Kimber Lanning of Local First Arizona: 2014 Urban Legend Award, Urban Vision
Kimber Lanning stands in the doorway of Stinkweeds.
Leading up to the Big Brain Award announcement and Artopia on April 25, Jackalope Ranch, Chow Bella, and Up on the Sun will profile the legends. Up today: Kimber Lanning, who is receiving the award for Urban Vision.
Kimber Lanning has always looked at Phoenix through rose-colored glasses. And that is a very good thing. From her earliest days as a record store owner, Lanning wanted more for this place, looking to the urban core while others focused on strip malls and little pink houses stretching past the city's limits.
But that doesn't mean Lanning hasn't stretched -- particularly when it comes to bringing her urban vision into sharp focus. In her early 20s, she says, she got sick of driving to LA to see her favorite bands. So she decided to figure out how to get them to come here.
Lanning owns Roosevelt Row staple Modified Arts.
Golden Dragon Acrobats
TicketsSun., Mar. 5, 6:00pm
Frank Ferrante in An Evening with Groucho
TicketsSun., Mar. 12, 3:00pm
TicketsTue., Mar. 14, 7:30pm
The Doo Wop Project
TicketsSat., Mar. 18, 7:30pm
Stormy Weather: The Story of Lena Horne Starring Mary Wilson
TicketsSat., Mar. 25, 7:30pm
"So many people were leaving and they were all saying this place has no culture, this place has no soul," she says.
But she liked it here. She stayed. Today, Lanning runs three businesses: Stinkweeds, an indie record store in central Phoenix; Modified Arts , a gallery space on Roosevelt Row; and Local First Arizona, a non-profit that aims to empower independent local businesses in myriad ways.
Lanning's an extraordinary multi-tasker. She began Modified Arts as not just a gallery but also a small music and performance space that encouraged indie bands to stop in Phoenix instead of bypassing us for Tucson or other more obvious spots. Modified hosted bands like Arcade Fire before they were huge; Lanning has a knack for spotting talent early. Ditto for her visual art space, which serves as an incubator of sorts for emerging artists. (Modified no longer hosts music.)
And speaking of space, the multi-tasking took on a whole new meaning last year when Lanning turned Modified Arts' physical space into Local First Arizona's office. She bought tables and computers that are easily stored on weekends to bring Modified back to its original gallery space. On a recent Wednesday morning, a handful of Local First Arizona staffers kept busy at keyboards in the main gallery space, surrounded by -- among other things -- a display of bras and panties hung from the ceiling, part of a show by Chelsea Pace called "Asking for It: The Consent Project."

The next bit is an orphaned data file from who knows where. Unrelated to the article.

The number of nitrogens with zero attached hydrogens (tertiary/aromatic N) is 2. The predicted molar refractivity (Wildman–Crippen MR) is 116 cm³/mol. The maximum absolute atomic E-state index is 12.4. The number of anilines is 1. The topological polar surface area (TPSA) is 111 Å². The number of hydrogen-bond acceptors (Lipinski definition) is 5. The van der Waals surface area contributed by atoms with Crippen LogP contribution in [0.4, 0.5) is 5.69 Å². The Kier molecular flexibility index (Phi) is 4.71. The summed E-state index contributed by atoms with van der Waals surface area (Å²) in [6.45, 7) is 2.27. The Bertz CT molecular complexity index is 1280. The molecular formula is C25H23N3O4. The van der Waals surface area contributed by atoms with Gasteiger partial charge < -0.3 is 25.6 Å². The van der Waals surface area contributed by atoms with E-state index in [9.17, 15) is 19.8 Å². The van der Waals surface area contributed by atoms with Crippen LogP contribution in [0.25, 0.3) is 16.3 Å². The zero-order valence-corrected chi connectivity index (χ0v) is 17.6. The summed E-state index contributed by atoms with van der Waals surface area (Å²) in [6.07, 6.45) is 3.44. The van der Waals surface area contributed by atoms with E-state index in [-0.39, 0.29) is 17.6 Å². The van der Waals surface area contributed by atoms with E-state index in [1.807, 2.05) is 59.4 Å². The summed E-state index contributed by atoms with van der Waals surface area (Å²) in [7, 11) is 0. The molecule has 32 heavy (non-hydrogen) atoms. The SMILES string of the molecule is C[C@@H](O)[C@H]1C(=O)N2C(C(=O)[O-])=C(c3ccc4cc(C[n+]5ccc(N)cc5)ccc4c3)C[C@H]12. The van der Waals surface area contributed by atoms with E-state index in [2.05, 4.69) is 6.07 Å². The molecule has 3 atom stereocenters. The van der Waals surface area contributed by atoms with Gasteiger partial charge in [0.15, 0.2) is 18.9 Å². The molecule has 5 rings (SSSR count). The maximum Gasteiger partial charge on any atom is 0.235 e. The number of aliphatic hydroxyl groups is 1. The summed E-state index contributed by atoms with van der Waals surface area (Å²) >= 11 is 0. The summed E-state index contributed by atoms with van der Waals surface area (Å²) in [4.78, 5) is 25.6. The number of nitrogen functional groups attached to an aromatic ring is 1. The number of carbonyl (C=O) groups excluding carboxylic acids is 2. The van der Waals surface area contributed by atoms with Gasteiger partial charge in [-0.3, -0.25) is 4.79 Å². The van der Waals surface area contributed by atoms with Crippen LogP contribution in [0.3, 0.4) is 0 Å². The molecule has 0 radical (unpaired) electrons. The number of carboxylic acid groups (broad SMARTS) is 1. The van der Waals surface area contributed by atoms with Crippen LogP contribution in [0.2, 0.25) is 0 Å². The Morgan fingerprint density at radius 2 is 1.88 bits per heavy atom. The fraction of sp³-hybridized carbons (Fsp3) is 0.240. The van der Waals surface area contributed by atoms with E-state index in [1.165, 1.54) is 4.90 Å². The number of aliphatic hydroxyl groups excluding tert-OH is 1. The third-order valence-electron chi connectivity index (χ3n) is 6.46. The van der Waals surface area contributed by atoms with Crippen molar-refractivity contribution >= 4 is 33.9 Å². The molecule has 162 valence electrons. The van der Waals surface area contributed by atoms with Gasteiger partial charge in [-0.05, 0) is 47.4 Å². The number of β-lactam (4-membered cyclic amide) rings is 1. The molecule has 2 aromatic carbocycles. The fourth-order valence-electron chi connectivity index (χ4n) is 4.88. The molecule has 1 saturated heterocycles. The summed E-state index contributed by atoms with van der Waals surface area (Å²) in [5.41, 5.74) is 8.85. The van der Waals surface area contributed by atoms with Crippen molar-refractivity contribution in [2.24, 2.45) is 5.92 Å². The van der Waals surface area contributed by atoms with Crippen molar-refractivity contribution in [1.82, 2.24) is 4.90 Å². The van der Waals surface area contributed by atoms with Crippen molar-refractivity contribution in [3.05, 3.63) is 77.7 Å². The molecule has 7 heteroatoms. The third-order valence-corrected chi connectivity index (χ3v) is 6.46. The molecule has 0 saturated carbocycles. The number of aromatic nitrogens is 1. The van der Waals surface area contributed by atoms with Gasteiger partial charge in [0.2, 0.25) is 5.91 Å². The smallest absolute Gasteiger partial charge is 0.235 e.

Talk about adaptive reuse.
Modified Arts is currently showing "Asking For It: The Consent Project."
Lanning's out of the box approach extends beyond her own walls, to City Hall and the Arizona legislature, where she's lobbied effectively for measures and laws designed to make it less onerous to run an independent business. Today Local First Arizona is the largest local business coalition in the country, with 2,450 members, three offices (the Modified space is one) and 13 employees. Lanning and her members have championed urban "inflll" -- whether it's taken the form of adaptive reuse of old buildings or growing crops in the middle of town. The farming is popular with younger people, Lanning says, adding that other areas -- like procurement reform -- are not taking off the way she'd hoped.
And while more people are creating art, she sees fewer willing to offer up the infrastructure necessary to support a vibrant scene.
"I'm seeing the energy around a willingness to share and perform. But the arts don't function unless you have the grunt labor."
Don't get her wrong, Lanning's proud of the work that's been done. But there's so much more. "I want a city that is very diverse, very celebratory of arts and culture," she says. "I want a city that has a lot of community pride."
On the "to do" list: affordable housing for all, quality public transit, and socio-economic diversity "in every sense." Lanning wants people outside Phoenix to stop thinking of the city only as a leisure destination, all golf courses and spas, and start seeing it as the city she grew up alongside.
"It's a tall order," she admits.
If anyone can make it happen, it's Kimber Lanning.
Artopia will take place from 8 p.m. to midnight Friday, April 25, at Bentley Projects in downtown Phoenix. Tickets are $25 in advance and $35 the day of the event. See more at www.phoenixnewtimes.com/bigbrainawards.
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